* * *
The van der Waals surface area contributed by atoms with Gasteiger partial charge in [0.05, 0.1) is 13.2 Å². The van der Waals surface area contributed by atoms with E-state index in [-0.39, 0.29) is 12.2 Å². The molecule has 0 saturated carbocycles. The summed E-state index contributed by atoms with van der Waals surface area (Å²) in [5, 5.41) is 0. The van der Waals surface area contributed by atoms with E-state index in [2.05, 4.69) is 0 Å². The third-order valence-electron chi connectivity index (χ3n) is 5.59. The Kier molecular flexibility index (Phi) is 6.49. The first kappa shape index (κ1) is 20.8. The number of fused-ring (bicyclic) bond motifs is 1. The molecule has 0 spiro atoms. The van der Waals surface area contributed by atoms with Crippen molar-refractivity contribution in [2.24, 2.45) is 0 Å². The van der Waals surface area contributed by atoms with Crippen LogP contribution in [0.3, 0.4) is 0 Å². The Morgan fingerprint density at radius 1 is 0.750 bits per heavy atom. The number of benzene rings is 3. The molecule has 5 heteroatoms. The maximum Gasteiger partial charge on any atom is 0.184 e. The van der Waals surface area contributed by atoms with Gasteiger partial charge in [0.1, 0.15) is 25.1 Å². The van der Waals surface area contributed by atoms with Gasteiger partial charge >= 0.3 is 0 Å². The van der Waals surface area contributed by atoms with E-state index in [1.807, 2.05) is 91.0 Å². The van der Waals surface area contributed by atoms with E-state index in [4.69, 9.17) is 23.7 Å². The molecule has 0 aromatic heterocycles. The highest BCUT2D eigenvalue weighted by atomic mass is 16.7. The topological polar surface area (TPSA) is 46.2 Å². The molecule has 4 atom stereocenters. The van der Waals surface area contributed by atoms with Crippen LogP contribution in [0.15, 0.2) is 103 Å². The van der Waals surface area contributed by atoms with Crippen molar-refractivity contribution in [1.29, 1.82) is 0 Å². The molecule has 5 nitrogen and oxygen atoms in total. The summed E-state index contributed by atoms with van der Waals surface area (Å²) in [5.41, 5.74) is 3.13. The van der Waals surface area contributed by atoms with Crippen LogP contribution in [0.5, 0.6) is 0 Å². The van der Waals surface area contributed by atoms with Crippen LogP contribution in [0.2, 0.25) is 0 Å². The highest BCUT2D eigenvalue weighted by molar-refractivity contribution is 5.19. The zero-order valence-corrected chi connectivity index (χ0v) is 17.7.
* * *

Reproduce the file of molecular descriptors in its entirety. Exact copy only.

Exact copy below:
The van der Waals surface area contributed by atoms with Gasteiger partial charge in [0.05, 0.1) is 13.2 Å². The van der Waals surface area contributed by atoms with E-state index in [-0.39, 0.29) is 12.2 Å². The molecule has 0 saturated carbocycles. The summed E-state index contributed by atoms with van der Waals surface area (Å²) in [5, 5.41) is 0. The van der Waals surface area contributed by atoms with E-state index in [2.05, 4.69) is 0 Å². The third-order valence-electron chi connectivity index (χ3n) is 5.59. The Kier molecular flexibility index (Phi) is 6.49. The first kappa shape index (κ1) is 20.8. The number of fused-ring (bicyclic) bond motifs is 1. The molecule has 0 spiro atoms. The van der Waals surface area contributed by atoms with Crippen molar-refractivity contribution in [2.24, 2.45) is 0 Å². The van der Waals surface area contributed by atoms with Crippen LogP contribution in [0.3, 0.4) is 0 Å². The Morgan fingerprint density at radius 1 is 0.750 bits per heavy atom. The number of benzene rings is 3. The molecule has 5 heteroatoms. The maximum Gasteiger partial charge on any atom is 0.184 e. The van der Waals surface area contributed by atoms with Gasteiger partial charge in [0.1, 0.15) is 25.1 Å². The van der Waals surface area contributed by atoms with Gasteiger partial charge >= 0.3 is 0 Å². The van der Waals surface area contributed by atoms with E-state index in [1.807, 2.05) is 91.0 Å². The van der Waals surface area contributed by atoms with E-state index in [4.69, 9.17) is 23.7 Å². The molecule has 0 aromatic heterocycles. The highest BCUT2D eigenvalue weighted by atomic mass is 16.7. The topological polar surface area (TPSA) is 46.2 Å². The molecule has 4 atom stereocenters. The van der Waals surface area contributed by atoms with Crippen LogP contribution in [0.15, 0.2) is 103 Å². The van der Waals surface area contributed by atoms with Crippen molar-refractivity contribution in [1.29, 1.82) is 0 Å². The molecule has 5 nitrogen and oxygen atoms in total. The summed E-state index contributed by atoms with van der Waals surface area (Å²) in [5.41, 5.74) is 3.13. The van der Waals surface area contributed by atoms with Crippen LogP contribution in [0.5, 0.6) is 0 Å². The van der Waals surface area contributed by atoms with Crippen LogP contribution in [0.2, 0.25) is 0 Å². The highest BCUT2D eigenvalue weighted by molar-refractivity contribution is 5.19. The zero-order valence-corrected chi connectivity index (χ0v) is 17.7.